Regeneron (REGN), Sanofi (SNY) Announce Significant Results from Praluent Phase 3 in HeFH Patients
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Regeneron Pharmaceuticals, Inc. (Nasdaq: REGN) and Sanofi (NYSE: SNY) announced detailed positive results from ODYSSEY ESCAPE, a Phase 3 trial which evaluated Praluent® (alirocumab) Injection in patients with an inherited form of high cholesterol known as heterozygous familial hypercholesterolemia (HeFH) who require regular weekly or bi-weekly apheresis treatment. The trial demonstrated that adding Praluent to existing therapy reduced LDL cholesterol by approximately 50 percent from baseline (compared to 2 percent increase for placebo). Praluent significantly reduced the need for apheresis treatment by 75 percent compared to placebo (p less than 0.0001), the primary endpoint of the study. Results will be presented today at a Hot Line session at the ESC Congress 2016 in Rome, Italy.
Apheresis is a procedure similar to kidney dialysis where bad (LDL) cholesterol is removed from the blood, and is usually reserved for high-risk patients with very high cholesterol unable to achieve their cholesterol-lowering goals on any other therapy. Despite being treated with apheresis and entering ODYSSEY ESCAPE with very high LDL cholesterol levels (4.7 millimoles/liter [mmol/L] or 181 milligrams/deciliter [mg/dL]), nearly two-thirds (63 percent) of patients treated with Praluent no longer required apheresis therapy after six weeks of receiving Praluent. At this same time point, the average LDL cholesterol level among the Praluent-treated group was 2.3 mmol/L (90 mg/dL), compared to 4.8 mmol/L (185 mg/dL) in the placebo group. European guidelines recommend LDL cholesterol target levels between 1.8-3.0 mmol/L (70-115 mg/dL), depending on cardiovascular risk.
"Findings from ODYSSEY ESCAPE suggest a role for Praluent in the overall management of patients with HeFH undergoing regular apheresis therapy, with the potential to reduce the need for burdensome apheresis treatments," said Patrick M Moriarty, MD, Professor, Department of Internal Medicine; Director, Atherosclerosis and Lipoprotein Apheresis Center, University of Kansas Medical Center, United States. "This is a significant development in the continued investigation of this drug in HeFH patients, because it is the first clinical trial to demonstrate that Praluent reduced the frequency of apheresis therapy."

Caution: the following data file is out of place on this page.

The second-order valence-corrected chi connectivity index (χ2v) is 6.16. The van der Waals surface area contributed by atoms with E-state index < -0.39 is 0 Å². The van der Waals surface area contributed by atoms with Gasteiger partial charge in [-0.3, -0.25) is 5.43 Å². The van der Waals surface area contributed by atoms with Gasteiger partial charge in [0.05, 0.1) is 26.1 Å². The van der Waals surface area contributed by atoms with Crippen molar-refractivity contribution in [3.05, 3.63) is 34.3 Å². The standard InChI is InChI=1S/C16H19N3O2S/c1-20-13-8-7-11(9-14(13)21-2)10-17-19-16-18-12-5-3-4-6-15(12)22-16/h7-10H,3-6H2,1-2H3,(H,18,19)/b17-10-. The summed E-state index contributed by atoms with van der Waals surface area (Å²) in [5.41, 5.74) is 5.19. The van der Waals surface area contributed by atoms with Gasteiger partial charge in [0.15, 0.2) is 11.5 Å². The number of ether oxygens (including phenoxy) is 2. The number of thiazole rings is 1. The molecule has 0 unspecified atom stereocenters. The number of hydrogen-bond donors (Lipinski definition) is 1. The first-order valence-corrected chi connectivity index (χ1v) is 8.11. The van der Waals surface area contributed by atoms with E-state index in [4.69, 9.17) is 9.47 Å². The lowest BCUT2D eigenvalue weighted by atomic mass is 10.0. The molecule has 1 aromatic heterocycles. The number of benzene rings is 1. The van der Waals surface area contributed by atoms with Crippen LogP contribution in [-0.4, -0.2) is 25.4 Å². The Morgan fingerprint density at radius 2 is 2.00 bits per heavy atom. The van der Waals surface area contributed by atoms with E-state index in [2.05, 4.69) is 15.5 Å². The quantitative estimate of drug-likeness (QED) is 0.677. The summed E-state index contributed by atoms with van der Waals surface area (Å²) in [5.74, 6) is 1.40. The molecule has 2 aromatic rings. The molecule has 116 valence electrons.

Apheresis therapy is an invasive, time-consuming and expensive treatment for some of the most difficult-to-treat patients. Treatment may cost up to $100,000 for each patient per year in the U.S. or up to €60,000 in Germany, where there are 200 centers and LDL apheresis is more frequently used. In the U.S. there are only approximately 60 apheresis centers and many patients must travel significant distances for the procedure.
Other key results from ODYSSEY ESCAPE, which will be concurrently published in the European Heart Journal, include:
- Ninety-three percent of patients treated with Praluent experienced at least a 50 percent reduction in their apheresis procedures (p greater than 0.0001).
- Throughout the trial, patients treated with Praluent experienced significant reductions in their LDL cholesterol starting at week 6 (55 percent greater reduction compared to placebo), and lasting until the trial ended, at week 18 (46 percent greater reduction compared to placebo) (p less than 0.0001).
- A similar proportion of patients experienced adverse events (AEs) in both the Praluent and placebo groups (76 percent both groups). The most common AEs (occurring in at least 5 percent of the Praluent group) were: fatigue (15 percent Praluent; 10 percent placebo), nasopharyngitis (10 percent Praluent; 10 percent placebo), diarrhea (10 percent Praluent; 0 percent placebo), myalgia (10 percent Praluent; 5 percent placebo), upper respiratory infection (7 percent Praluent; 19 percent placebo), headache (7 percent Praluent; 5 percent placebo), arthralgia (7 percent Praluent; 10 percent placebo), and back pain (5 percent Praluent; 10 percent placebo).
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